(0:00:01) A few seconds of ongoing dissonance launch a solid and powerful rhythm section (hypnotic bass plus complex tight drum patterns, similar to Can’s “Mother Sky”) when (0:03:10) a simple but effective short lullaby-like melody appears for the first time, serving as the main musical motif of the song and announcing the several hour-long lucid dream to come. (00:19:04) An unnerving high-frequency square-wave stays for more than 10 minutes, including an interesting duet for the bothersome pitch and some jazzy drums. (00:37:32) A slight semitonal variation on the vocal melody, after a series of sustained notes on guitar accompanied by groovy synth-bass arpeggi. (1:02:27) Bursts of distortion in different frequency ranges combine to create a brief climax, leading to (1:04:12) a spacey variation on the main theme, with a vocoder-like voice and occasional wobbling effects, followed by (1:25:18) noise explosions trying to demolish the solid rhythmical skeleton until (1.35:40) the bass and drums are finally defeated and a long restful interlude starts, with Sean Lennon’s otherworldly transmission reading the names of donors to the project (which benefit the Central Oklahoma Humane Society and The Academy of Contemporary Music at UCO), interspersed with distorted guitar beams and soft melodic synthesizer lines that slowly turn into prolonged aerial soundscapes formed by (1:58:00) mellotron clouds — one of the most pensive and introspective parts of the song, probably a moment where the listeners will ask themselves whether they’ll make it through the whole thing. (2:26:32) Disturbing atonal shards give way to (2:31:25) some powerful clapping and (2:41:20) danceable piano chords followed by a creepy, two-voice version of the main theme. (3:19:43) Playful astral permutations with plenty of electronic tricks, spanning almost one hour until it subtly transforms into more straightforward prog-rock territory through vocal arrangements and instrumental parts, quoting early Tangerine Dream (4:22:00) and Genesis (4:35:55). An uneasy section starts unveiling (5:03:15) with mellow keyboards and ethereal chants interrupted by gradually noisier effects, when suddenly (5:34:38) a minimalistic keyboard arpeggio launches (5:35:50) probably the funkiest section in the piece, presenting new thematic material for several minutes, until the final celestial segment closes this life-changing musical event and then (6:00:01) “OOH SHIT”: a distorted echo’d male voice stutters — in what actually corresponds to the beginning of “Evil Minds,” the next and final song of the EP — as if realizing that listening to the six-hour song in a sitting could have caused some damage to cognitive functions.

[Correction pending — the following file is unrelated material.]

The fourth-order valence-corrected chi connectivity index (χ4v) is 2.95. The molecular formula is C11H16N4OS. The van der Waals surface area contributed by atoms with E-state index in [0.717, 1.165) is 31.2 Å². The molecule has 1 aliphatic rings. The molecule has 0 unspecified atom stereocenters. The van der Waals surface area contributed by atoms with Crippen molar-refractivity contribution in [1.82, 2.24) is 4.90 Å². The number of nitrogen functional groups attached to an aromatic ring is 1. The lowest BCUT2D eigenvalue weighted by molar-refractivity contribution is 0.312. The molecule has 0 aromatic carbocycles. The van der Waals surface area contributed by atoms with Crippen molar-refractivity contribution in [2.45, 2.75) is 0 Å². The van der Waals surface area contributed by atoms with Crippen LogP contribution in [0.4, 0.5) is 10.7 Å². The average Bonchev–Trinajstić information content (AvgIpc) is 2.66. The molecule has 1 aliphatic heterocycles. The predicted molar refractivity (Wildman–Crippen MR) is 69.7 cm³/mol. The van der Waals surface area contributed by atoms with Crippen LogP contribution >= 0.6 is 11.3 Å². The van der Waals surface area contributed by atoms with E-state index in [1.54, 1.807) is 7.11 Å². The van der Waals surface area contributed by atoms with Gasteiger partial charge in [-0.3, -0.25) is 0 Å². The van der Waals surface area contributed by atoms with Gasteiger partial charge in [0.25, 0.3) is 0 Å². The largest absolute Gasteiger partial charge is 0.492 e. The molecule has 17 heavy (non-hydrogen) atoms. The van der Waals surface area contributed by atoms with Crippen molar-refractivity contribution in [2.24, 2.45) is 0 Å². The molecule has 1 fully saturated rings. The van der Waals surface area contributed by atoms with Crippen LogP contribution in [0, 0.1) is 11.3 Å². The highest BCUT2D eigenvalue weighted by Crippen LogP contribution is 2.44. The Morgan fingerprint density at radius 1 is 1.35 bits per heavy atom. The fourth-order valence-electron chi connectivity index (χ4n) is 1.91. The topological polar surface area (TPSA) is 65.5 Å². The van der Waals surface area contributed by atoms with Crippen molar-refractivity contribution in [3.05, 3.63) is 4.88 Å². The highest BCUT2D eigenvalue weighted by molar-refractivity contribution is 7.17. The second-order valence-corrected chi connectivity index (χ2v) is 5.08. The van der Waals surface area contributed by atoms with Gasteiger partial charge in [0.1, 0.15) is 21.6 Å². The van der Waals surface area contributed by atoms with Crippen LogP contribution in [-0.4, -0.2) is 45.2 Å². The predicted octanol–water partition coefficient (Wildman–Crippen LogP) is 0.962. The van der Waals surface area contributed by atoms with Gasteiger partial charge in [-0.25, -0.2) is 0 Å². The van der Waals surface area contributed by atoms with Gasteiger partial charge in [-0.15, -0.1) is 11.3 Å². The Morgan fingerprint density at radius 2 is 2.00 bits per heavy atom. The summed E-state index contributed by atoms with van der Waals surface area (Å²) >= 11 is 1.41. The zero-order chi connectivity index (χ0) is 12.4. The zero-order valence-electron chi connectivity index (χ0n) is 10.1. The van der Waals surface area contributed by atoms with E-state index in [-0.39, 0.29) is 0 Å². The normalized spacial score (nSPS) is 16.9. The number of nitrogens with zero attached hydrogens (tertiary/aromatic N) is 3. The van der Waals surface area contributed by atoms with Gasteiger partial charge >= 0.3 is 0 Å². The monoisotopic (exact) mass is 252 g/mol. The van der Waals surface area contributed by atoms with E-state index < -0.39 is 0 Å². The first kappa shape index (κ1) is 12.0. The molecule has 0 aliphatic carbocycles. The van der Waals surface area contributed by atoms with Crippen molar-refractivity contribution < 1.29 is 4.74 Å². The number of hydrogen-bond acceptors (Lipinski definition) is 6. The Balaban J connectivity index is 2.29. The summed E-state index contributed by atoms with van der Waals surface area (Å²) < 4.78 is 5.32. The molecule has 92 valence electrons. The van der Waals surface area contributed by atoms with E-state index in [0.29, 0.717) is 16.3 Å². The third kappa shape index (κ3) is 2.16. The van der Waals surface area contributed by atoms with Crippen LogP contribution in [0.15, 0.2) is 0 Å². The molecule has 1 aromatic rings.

The futility of my attempt to describe “I Found A Star On The Ground” is self-evident: it is meant to be experienced. Sometimes, as the minimal school knows, extended repetition is what dissociates the listeners from their subjective time perception and immerses them into the music’s temporal realm. And thus, it is a challenging experience, a song that demands much more patience, attention, and dedicated time from the listener than the average song. It might not be mind-blowing in every single section — it can be alternately boring, exhausting, even annoying — but that’s the whole point: an endurance test confirming the fact that the act of listening is never passive. If the length of the song constitutes an aesthetic-political statement by itself, it is the actual musical content and its multiple mutations that, in the end, make it a remarkable achievement by a band with almost 30 years of existence, motivated once again by the freedom obtained by moving away from the music industry. The colossal temporal dimension of this piece, allowed in part by the digital formats (even the version available via SoundCloud had to be chopped in three parts), has no post-Wagnerian megalomaniac pretensions or philosophical ambitions about trying to recreate the eternal spiral of history and time: as arrogant as the six-hour concept may sound, the song never loses its humbleness. The Flaming Lips learned long ago that no matter how experimental or groundbreaking their music is or can be, the main goal pursued — by them and by their fans — is to have fun.
[And, of course, just as soon as I’ve processed this newest Flaming Lips release, a new, even more ambitious project is streaming right now.]